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Non-Diabetes Advocacy Groups: Let Clinicians Help Medicare Beneficiaries to Determine Interventions, Not Barriers

Published May 21, 2024

A young set of hands using a device to test the blood of an older person's finger.

Today, in a letter to the Centers for Medicare and Medicaid Services (CMS), 28 non-diabetes advocacy organizations voiced opposition to any efforts by CMS to restrict beneficiary access to FDA-approved devices for self-management of Type 1 and insulin-dependent Type 2 diabetes.

The organizations are increasingly disturbed by the CMS Coverage and Analysis Group’s leveraging or creation of research debates to justify utilization management of Part B items and services.

Today’s process of positioning the agency’s Medicare Evidence Development & Coverage Advisory Committee (MEDCAC) to re-evaluate clinical outcomes for an entire class of medical products—that the FDA already legitimately determined to be safe and efficacious—takes valuable time and resources away from diabetes researchers, clinicians, and patient advocates to serve people living with diabetes.

The letter details that no external organizations requested this evidence review of end points for trials of diabetes devices. Nor was the federal health agency charged with CMS evidence reviews—the Agency for Healthcare Research and Quality—consulted.

The letter states that the standards of care established by the American Diabetes Association and American Association of Clinical Endocrinology unequivocally endorse the use of continuous glucose monitors and insulin pumps by people who are insulin dependent. These endorsements rest on a foundation of voluminous clinical data, with scores of studies affirming the medical necessity of these technologies. The use of these devices is established science and there is no basis whatsoever for calling that into question.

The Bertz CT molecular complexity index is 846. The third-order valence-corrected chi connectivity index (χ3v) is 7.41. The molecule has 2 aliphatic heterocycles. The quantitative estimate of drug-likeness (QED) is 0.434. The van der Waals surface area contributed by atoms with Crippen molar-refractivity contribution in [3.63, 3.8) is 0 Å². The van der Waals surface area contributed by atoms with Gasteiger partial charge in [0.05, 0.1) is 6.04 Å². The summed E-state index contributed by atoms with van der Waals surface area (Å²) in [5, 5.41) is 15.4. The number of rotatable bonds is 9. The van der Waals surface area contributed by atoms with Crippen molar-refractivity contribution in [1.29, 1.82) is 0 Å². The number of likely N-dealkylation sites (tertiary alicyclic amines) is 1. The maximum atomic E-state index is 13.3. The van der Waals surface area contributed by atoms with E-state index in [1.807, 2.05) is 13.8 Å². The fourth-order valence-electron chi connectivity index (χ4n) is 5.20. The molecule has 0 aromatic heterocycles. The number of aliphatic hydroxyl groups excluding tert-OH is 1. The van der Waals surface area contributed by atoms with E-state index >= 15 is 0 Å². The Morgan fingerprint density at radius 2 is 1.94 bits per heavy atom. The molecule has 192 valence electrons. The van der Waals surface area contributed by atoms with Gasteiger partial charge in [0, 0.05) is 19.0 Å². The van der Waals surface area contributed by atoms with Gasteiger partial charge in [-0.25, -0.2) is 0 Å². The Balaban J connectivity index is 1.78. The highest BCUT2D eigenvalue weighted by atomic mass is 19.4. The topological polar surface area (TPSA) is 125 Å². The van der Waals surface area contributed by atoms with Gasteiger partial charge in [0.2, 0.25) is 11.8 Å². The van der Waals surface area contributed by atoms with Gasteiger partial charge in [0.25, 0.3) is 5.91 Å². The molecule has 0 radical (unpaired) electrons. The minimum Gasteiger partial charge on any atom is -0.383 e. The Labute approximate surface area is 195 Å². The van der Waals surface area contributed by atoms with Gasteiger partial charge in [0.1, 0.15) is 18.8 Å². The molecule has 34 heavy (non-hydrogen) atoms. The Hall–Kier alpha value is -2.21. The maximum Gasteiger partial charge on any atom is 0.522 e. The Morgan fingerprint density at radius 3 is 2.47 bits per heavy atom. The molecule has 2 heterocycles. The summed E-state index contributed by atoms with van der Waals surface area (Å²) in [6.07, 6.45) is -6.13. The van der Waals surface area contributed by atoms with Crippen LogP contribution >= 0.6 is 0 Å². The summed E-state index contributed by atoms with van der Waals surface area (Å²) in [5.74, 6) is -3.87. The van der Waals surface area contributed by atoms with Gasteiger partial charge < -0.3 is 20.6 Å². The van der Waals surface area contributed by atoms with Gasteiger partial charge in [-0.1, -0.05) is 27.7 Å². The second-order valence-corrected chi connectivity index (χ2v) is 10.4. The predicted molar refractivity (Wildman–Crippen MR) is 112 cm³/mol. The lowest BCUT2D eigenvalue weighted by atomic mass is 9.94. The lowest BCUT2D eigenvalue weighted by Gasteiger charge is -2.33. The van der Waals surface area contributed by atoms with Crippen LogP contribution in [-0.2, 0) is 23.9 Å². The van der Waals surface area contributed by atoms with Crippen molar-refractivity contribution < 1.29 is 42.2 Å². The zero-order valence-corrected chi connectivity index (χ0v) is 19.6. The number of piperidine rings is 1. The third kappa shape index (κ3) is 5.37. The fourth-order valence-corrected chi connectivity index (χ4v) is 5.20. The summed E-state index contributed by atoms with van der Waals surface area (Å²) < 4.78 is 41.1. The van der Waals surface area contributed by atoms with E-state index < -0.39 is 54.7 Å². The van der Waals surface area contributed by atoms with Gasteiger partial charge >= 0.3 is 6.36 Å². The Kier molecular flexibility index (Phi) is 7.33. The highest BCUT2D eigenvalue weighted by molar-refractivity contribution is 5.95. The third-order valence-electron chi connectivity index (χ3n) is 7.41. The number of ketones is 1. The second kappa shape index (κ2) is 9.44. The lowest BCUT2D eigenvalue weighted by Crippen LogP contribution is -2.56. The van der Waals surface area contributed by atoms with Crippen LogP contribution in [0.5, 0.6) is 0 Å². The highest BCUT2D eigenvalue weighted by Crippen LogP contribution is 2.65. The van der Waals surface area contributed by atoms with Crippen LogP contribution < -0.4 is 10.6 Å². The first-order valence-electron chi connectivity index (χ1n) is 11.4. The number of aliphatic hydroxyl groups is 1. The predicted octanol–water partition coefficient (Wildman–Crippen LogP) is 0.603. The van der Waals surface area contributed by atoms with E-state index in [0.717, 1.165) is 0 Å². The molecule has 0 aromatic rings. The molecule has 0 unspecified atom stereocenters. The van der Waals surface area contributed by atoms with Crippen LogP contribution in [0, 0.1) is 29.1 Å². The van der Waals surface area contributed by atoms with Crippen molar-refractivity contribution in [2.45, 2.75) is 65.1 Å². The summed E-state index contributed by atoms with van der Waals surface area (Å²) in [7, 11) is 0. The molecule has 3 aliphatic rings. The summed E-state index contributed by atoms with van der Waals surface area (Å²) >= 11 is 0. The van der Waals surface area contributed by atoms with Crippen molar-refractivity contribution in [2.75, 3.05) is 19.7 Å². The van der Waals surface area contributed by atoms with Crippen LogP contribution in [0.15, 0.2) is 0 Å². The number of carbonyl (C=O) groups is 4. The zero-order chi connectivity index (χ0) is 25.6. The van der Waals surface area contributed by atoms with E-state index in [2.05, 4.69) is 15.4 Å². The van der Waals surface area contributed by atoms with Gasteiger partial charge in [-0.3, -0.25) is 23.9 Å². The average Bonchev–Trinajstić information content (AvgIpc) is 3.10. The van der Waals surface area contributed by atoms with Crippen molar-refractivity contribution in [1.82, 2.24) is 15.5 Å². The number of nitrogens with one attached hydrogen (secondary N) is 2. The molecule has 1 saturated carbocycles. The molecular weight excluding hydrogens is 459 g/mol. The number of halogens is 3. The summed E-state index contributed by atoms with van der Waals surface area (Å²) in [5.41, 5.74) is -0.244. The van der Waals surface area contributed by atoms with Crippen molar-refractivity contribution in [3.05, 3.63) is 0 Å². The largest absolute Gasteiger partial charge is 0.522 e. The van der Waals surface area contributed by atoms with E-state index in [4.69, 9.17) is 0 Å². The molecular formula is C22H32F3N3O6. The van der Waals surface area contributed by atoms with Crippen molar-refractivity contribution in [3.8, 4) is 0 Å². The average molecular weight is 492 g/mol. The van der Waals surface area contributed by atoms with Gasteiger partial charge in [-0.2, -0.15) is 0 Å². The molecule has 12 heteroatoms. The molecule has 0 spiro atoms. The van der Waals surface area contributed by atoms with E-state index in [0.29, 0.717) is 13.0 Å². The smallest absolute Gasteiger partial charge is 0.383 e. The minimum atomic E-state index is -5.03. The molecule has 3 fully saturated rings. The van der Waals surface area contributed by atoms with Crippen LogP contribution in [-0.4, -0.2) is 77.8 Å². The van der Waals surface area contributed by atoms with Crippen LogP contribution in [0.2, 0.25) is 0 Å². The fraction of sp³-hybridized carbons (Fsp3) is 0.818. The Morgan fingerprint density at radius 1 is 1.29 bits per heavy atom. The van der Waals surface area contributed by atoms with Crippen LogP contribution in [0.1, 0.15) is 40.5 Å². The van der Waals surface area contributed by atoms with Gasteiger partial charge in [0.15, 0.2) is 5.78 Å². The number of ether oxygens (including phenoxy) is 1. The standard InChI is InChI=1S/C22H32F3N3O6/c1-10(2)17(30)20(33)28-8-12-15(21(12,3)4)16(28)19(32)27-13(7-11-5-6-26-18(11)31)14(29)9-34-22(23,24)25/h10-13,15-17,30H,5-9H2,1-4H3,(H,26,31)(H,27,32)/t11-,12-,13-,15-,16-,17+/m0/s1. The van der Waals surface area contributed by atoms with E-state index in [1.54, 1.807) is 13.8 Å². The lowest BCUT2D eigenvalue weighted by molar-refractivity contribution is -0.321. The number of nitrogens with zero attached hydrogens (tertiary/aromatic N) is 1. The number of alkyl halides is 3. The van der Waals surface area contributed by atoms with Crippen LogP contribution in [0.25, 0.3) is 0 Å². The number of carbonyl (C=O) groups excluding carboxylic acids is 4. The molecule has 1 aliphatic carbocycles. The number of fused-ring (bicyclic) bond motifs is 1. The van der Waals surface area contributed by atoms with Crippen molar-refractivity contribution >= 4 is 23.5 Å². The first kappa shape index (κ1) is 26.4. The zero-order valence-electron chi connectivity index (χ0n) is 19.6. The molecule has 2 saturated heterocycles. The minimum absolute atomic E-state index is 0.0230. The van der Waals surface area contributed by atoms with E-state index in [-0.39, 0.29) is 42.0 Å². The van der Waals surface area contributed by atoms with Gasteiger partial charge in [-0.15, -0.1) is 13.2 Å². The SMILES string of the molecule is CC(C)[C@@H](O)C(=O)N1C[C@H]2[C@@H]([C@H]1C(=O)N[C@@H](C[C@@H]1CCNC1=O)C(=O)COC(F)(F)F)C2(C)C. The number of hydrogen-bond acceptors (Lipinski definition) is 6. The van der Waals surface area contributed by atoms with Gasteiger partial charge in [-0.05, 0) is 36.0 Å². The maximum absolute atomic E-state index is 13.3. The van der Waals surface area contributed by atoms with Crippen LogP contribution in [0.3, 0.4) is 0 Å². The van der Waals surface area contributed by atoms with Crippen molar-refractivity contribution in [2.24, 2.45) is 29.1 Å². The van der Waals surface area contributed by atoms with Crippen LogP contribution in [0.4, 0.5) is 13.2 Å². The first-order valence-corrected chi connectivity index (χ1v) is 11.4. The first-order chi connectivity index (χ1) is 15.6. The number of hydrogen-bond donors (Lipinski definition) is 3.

It makes sense that the federal statute authorizing Medicare starts with a non-interference clause that prohibits CMS from “supervision or control over the practice of medicine or the manner in which medical services are provided.” Clinicians should be able to help Medicare patients decide which interventions are best for them, without complicated coverage barriers dictating care.

An excerpt: CMS is a payer; it is not a biomedical expert agency like the FDA or anyone’s family doctor. The actions being taken by CMS on diabetes self-care devices are an overreach of agency authority and undermining of public trust in the FDA and more broadly in biomedical science itself. Ultimately, the agency and this advisory committee should not be staging research debates to vindicate itself from what’s really happening here—a set-up to the rationing of patient care.

Read the full letter.

The letter was signed by the following:

  • Alliance for Aging Research
  • Alliance for Women’s Health and Prevention
  • American Cochlear Implant Alliance
  • American Kidney Fund
  • American Society of Consultant Pharmacists
  • Association of Black Cardiologists
  • Caregiver Action Network
  • Global Alzheimer’s Platform Foundation
  • Global Coalition on Aging Alliance for Health Innovation
  • Healthy Men Inc.
  • HealthyWomen
  • Let My Doctors Decide
  • Lupus and Allied Diseases Association, Inc.
  • Melanoma Research Alliance
  • National Association of Nutrition and Aging Services Programs
  • National Caucus and Center on Black Aging
  • National Consumers League
  • National Grange
  • National Hispanic Council on Aging
  • National Medical Association
  • National Minority Quality Forum
  • Nevada Chronic Care Collaborative
  • Partnership to Fight Chronic Disease
  • Prevent Blindness
  • RetireSafe
  • The Balm In Gilead, Inc
  • UsAgainstAlzheimer’s
  • Voices of Alzheimer’s

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